At Counter Threat Group, we spend a lot of time talking to individuals, groups, organizations and companies about about how to reduce the risk of becoming a victim of crime, violence or terrorism. Traveling, whether domestic or overseas, exposes one to a greater risk of all three. As you travel during this Christmas and the holiday season, be vigilant and aware and heed the following three tips for safe traveling.
1. Avoid public transportation and popular gathering areas during peak times
If you pay attention to when most acts of terrorism occur, as we do at Counter Threat Group, it is most always during rush hour or peak activity times. In recent years, the worst mass-transit attacks have occurred during peak travel times in Madrid, Spain- 2004 Atocha metro attack that killed 191- and in London, England- 2005 Tube attack that killed 54. There have been a number of smaller attacks in Europe and the U.S., and in all of these cases, attacks have occurred during peak travel times. Whether you are using mass transit when traveling internationally or domestically, a terrorist wants to make the biggest lethal impact possible, and it only makes sense that they would carry out their attacks during times when the most people are crowded into confined areas like trains and subways. You can’t eliminate the risk of becoming a target of terrorism, but you can significantly reduce the risk by altering your patterns such as avoiding mass-transit during peak travel times.
The same rule applies to acts of terror at public gathering places. Europe, particularly England, France, Belgium and Germany have experienced recent recurring acts of terrorism, most always during peak activity times, and by all indications, the threat is on the increase. The worst of the recent attacks occurred in Paris on a Friday night in November 2015. 130 people were killed and 413 were injured in a coordinated series of attacks that involved mass shootings and suicide bombers that took place during height of Friday night activity at outdoor cafes, and at the popular Bataclan concert hall. When traveling to popular cities whether in Europe or the U.S., the same rule applies to visiting popular attractions as it does to mass-transit. If at all possible, alter the times when you visit popular eating, shopping or music areas to avoid the peak days and times when most people are visiting these areas. Go on a Wednesday evening rather than a Friday or Saturday night. Weekends are popular times for terrorists. Again, altering the times when visiting popular venues can significantly reduce the risk of you becoming a target of terrorism.
2. Keep your valuables in a pouch around your neck and carry a dummy wallet:
One of the greatest risks that you face when traveling is an act of petty crime. In many European cities, pick pockets are prevalent, skilled and target tourists particularly in crowded, popular places. It is advised that you keep all important items- passport, credit cards and cash- in a pouch attached to a string that hangs around your neck and under your clothing. It is next to impossible for any pick pocket to be able to steal from you if you follow this tip. Never keep your valuables in an exterior pants pocket or an exterior area of a backpack. Your valuables will disappear before you ever know what happened.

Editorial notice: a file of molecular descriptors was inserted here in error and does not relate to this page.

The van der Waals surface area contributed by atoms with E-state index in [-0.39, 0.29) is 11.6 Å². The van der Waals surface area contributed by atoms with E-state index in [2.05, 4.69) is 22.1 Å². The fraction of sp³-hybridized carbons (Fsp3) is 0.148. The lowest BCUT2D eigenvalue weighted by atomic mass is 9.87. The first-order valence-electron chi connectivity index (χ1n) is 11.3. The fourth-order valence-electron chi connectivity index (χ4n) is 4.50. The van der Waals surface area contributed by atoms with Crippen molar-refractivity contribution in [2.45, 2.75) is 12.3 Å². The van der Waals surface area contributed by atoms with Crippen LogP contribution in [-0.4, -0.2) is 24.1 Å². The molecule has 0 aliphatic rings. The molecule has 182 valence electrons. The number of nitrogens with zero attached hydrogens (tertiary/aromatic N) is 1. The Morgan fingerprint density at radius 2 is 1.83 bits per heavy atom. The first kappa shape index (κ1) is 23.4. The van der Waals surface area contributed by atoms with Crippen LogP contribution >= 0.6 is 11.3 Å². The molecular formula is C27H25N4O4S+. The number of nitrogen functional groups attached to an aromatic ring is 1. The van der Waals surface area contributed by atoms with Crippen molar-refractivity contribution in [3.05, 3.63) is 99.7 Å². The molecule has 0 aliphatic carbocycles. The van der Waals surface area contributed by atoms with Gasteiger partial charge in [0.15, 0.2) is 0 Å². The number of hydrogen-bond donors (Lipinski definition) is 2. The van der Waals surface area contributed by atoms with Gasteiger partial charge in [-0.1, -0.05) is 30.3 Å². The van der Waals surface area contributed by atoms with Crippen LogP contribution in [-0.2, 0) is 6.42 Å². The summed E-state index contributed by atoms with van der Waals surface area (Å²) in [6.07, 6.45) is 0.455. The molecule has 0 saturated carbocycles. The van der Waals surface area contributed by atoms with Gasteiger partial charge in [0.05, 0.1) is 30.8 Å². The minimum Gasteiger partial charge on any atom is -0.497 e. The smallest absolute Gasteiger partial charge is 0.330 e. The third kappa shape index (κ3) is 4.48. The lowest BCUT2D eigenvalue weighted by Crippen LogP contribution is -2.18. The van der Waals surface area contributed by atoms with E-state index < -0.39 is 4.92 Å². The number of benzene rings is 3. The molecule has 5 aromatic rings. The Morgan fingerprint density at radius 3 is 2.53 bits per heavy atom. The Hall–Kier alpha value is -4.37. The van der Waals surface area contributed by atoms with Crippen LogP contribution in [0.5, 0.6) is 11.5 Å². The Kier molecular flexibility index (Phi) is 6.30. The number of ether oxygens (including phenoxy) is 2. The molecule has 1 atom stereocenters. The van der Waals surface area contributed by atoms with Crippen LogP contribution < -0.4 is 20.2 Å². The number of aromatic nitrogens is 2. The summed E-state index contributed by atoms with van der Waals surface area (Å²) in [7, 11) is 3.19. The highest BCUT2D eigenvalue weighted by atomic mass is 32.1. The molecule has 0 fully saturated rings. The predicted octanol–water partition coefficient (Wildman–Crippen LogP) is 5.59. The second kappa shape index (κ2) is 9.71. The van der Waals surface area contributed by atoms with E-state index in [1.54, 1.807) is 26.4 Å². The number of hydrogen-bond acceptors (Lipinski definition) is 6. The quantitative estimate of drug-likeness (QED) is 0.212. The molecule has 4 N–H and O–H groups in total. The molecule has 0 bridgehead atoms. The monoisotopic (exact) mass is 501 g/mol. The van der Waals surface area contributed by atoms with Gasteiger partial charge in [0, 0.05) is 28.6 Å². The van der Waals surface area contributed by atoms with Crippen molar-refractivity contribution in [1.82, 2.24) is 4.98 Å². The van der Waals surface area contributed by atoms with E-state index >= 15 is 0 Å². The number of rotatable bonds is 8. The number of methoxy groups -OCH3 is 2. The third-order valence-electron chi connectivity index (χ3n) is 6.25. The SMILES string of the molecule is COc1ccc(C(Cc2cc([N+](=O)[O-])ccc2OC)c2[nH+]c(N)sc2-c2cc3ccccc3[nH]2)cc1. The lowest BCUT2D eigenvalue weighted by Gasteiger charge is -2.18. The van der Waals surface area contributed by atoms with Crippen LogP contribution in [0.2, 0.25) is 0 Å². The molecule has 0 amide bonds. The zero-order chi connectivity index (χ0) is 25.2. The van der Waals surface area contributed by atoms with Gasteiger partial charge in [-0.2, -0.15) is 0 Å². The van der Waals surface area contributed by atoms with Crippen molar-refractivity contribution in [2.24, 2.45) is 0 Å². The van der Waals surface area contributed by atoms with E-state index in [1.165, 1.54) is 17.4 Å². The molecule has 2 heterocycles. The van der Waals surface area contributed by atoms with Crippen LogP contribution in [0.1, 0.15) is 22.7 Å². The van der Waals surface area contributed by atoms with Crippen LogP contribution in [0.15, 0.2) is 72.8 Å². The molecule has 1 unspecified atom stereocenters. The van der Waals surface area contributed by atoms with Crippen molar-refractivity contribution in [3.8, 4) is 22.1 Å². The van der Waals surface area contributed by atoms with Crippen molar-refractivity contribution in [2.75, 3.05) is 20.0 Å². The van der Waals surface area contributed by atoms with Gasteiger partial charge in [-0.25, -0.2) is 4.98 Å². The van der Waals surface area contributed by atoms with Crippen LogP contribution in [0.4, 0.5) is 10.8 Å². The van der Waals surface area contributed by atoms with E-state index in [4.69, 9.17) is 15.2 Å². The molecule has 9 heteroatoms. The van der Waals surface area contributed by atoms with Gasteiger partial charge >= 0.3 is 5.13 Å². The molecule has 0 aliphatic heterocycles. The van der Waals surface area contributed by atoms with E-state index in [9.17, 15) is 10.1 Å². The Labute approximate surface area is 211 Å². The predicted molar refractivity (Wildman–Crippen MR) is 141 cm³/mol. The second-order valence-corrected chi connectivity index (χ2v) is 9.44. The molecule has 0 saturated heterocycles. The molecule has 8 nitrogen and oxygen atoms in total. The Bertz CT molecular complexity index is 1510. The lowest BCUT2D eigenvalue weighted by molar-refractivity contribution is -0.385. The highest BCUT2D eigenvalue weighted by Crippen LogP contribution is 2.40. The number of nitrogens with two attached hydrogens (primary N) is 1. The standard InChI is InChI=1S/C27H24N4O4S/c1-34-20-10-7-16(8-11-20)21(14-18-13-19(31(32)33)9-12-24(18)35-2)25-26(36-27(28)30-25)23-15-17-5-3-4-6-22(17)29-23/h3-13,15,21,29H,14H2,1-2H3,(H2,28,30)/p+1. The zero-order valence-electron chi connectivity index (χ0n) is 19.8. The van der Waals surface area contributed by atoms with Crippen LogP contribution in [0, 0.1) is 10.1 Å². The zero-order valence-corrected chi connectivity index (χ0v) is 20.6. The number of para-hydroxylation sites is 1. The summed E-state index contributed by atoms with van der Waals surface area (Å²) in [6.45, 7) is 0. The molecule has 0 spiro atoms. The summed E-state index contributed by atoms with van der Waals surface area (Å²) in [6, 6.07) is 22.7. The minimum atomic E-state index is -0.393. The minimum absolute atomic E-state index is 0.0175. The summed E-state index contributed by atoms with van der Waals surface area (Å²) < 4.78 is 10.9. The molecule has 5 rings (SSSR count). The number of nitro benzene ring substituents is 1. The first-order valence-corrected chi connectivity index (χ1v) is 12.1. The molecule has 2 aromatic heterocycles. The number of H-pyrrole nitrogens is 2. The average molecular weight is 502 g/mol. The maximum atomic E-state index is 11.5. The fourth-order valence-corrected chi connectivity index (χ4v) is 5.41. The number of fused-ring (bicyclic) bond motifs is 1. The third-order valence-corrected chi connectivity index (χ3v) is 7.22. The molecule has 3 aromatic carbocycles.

Another very important tip along these lines is to carry a dummy wallet. Keep this wallet in a a safe pocket, but not around your neck where your real valuables are. If you find yourself in a dangerous situation where a person or persons have you cornered and are trying to rob you, hand over the “dummy” wallet. This wallet should contain some real cash, U.S. dollars, perhaps $7-$10 or whatever currency of the country you are in, it should also contain some old or expired coupons, cards or anything that looks legitimate without exposing important identity information. The robbers will take a look at it, see the real cash, and most likely run away and leave you alone. You have escaped a potentially dangerous situation without losing your valuables.
3. Avoid looking lost or confused:
Whenever you travel to a new country or city, you are going to get lost at some point. The first inclination is to pull out a map and try to get your bearings. The problem with that is that when you are looking at a map out in public, it announces to everyone around you that you are not from there and are probably lost. This might invite some help from someone who might have alterior motives. The best solution is to go inside a store, restaurant or somewhere out of public view to get your bearings. You will probably find someone inside who works there that can help you and give you directions.
By following the above tips, you can travel smarter and safer and reduce the risk of becoming a victim of crime or terrorism. For more information on travel safety, contact Counter Threat Group LLC.